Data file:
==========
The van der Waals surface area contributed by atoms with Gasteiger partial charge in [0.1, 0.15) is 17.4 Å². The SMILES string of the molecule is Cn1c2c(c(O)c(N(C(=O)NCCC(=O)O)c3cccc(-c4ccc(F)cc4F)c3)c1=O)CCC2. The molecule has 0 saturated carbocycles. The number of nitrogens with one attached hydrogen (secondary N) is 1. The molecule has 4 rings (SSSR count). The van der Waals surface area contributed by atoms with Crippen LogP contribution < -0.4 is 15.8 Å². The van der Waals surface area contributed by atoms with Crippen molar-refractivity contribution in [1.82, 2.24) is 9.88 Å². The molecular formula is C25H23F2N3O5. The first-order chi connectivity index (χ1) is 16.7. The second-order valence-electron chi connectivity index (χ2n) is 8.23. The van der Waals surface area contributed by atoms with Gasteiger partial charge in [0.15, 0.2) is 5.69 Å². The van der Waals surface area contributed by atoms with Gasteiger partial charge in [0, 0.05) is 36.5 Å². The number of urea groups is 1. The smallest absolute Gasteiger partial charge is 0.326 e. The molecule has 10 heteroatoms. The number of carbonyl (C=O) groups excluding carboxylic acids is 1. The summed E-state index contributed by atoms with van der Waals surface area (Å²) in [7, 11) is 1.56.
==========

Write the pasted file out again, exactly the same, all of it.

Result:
The van der Waals surface area contributed by atoms with Gasteiger partial charge in [0.1, 0.15) is 17.4 Å². The SMILES string of the molecule is Cn1c2c(c(O)c(N(C(=O)NCCC(=O)O)c3cccc(-c4ccc(F)cc4F)c3)c1=O)CCC2. The molecule has 0 saturated carbocycles. The number of nitrogens with one attached hydrogen (secondary N) is 1. The molecule has 4 rings (SSSR count). The van der Waals surface area contributed by atoms with Crippen LogP contribution < -0.4 is 15.8 Å². The van der Waals surface area contributed by atoms with Crippen molar-refractivity contribution in [1.82, 2.24) is 9.88 Å². The molecular formula is C25H23F2N3O5. The first-order chi connectivity index (χ1) is 16.7. The second-order valence-electron chi connectivity index (χ2n) is 8.23. The van der Waals surface area contributed by atoms with Gasteiger partial charge in [0.15, 0.2) is 5.69 Å². The van der Waals surface area contributed by atoms with Gasteiger partial charge in [0, 0.05) is 36.5 Å². The number of urea groups is 1. The smallest absolute Gasteiger partial charge is 0.326 e. The molecule has 10 heteroatoms. The number of carbonyl (C=O) groups excluding carboxylic acids is 1. The summed E-state index contributed by atoms with van der Waals surface area (Å²) in [7, 11) is 1.56.